Can Cryotherapy Relieve Atopic Dermatitis?

According to the National Eczema Association, 18 million adults in the U.S. have atopic dermatitis, which is one of the eight varieties of eczema. In a society that pays so much attention to physical appearance, it should be no surprise that more than one-third of those say they “often” or “always” feel angry or embarrassed by their appearance due to the condition. But eczema means more than ugly skin. The Association also says hospitalization due to flare-ups, associated infections, and viruses link to an 8-year reduction in lifespan. Atopic dermatitis is due to an immune deficiency, and there is no cure — only treatment. And the newest treatment — whole body cryotherapy — does not require medications.

A 2008 Research Letter in JAMA Dermatology reported on a study of 18 adults in Finland suffering from atopic dermatitis. The patients were not allowed to use their usual dermatitis medications for a week before the cryotherapy treatments began, and then they received WBC three times a week for four weeks. There was then an 8-week followup period to determine if the effects of the treatment continued after the treatments ceased. Patients were assessed both before and after the treatments according to the Scoring of Atopic Dermatitis index (SCORAD). They were also evaluated in terms of transepidermal water loss, self-assessed itchiness, self-assessed sleep loss, and the Dermatology Life Quality Index. The patients who completed the study (one dropped out) achieved improvements ranging from 19.6% to 37.5% in every dimension. The researchers were impressed with the 19.6% improvement in SCORAD, particularly since the improvement continued after the treatment period into the followup period.

It was a small study and the most the researchers could claim for their work was “Whole-body cryotherapy… offers a new option in the armament of therapies for atopic dermatitis. In our patients, whole-body cryotherapy was successfully carried out as monotherapy during the treatment period, i.e., no anti-inflammatory topical preparations were used.” It seems a fairly modest conclusion, but the idea that WBC could displace topical steroids as a treatment for dermatitis should be pretty compelling to anyone concerned about side effects of medications.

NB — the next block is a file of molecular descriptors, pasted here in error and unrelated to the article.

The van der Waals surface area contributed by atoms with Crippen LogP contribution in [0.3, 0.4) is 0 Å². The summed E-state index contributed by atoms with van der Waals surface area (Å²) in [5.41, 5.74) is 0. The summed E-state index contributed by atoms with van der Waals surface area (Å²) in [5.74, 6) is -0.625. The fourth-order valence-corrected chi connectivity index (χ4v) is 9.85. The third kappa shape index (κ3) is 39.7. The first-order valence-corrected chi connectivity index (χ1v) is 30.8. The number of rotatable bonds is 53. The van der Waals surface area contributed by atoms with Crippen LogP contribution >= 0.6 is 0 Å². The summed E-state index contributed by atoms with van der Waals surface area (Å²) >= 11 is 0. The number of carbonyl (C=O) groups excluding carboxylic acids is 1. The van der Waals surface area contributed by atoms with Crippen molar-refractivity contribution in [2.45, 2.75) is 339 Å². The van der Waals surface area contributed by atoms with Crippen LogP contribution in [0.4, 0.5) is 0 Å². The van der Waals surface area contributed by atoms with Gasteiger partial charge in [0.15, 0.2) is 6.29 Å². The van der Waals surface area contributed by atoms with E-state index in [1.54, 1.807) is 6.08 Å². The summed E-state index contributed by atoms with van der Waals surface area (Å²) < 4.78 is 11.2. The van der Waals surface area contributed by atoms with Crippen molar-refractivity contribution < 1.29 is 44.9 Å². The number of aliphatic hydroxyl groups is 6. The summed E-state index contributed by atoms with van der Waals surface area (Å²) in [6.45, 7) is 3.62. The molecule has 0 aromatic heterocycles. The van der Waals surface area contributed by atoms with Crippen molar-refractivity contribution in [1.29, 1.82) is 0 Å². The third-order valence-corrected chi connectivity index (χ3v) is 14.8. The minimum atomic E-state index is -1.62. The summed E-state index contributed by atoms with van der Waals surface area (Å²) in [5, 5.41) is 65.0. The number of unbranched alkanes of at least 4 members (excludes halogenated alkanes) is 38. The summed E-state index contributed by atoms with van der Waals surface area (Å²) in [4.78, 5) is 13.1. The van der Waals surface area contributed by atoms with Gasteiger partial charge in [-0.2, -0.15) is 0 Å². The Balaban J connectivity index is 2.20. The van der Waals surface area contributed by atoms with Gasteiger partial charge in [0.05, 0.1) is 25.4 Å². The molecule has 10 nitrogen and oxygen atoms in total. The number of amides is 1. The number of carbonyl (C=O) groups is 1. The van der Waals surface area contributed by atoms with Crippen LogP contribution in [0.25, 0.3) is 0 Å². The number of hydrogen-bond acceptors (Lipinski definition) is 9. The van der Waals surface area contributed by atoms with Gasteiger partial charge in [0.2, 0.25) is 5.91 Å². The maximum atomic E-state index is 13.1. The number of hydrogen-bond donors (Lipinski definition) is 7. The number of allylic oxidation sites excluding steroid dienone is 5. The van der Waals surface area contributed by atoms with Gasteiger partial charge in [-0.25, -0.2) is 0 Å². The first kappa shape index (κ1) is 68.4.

If you want to try WBC for your atopic dermatitis, you will probably find that the extreme cold gives you immediate soothing of your dermatitis symptoms, the way it did for the patients in Finland. At the end of three minutes, when you step out of the booth back into room temperature, you will likely feel a mild euphoria. This is partly due to the relief of getting out of the cold, but it’s also due a release of endorphins, which is one of your body’s reactions to the extreme temperature. Certain people should avoid cryotherapy: those who are pregnant, those with high blood pressure or heart conditions, and those with venous thrombosis, to name a few (see the FAQ, “Are there any circumstances in which cryotherapy treatment should not be applied?” on this page for a more complete list). But for others, it has no bad side effects, and many people find it to be refreshing. 

WBC will not cure your dermatitis, but it just may relieve your symptoms. A WBC session at Peak Recovery & Health Center takes three minutes, which is a small investment for something that may improve your quality of life.

Photo: “Villahermosa, Parque-Museo La Venta zoo, crocodile” by Arian Zwegers. Creative Commons license. This crocodile is a visual metaphor for dermatitis rather than a sufferer. “Chronic atopic dermatitis appears as thickened, elevated plaques of scaling skin.” –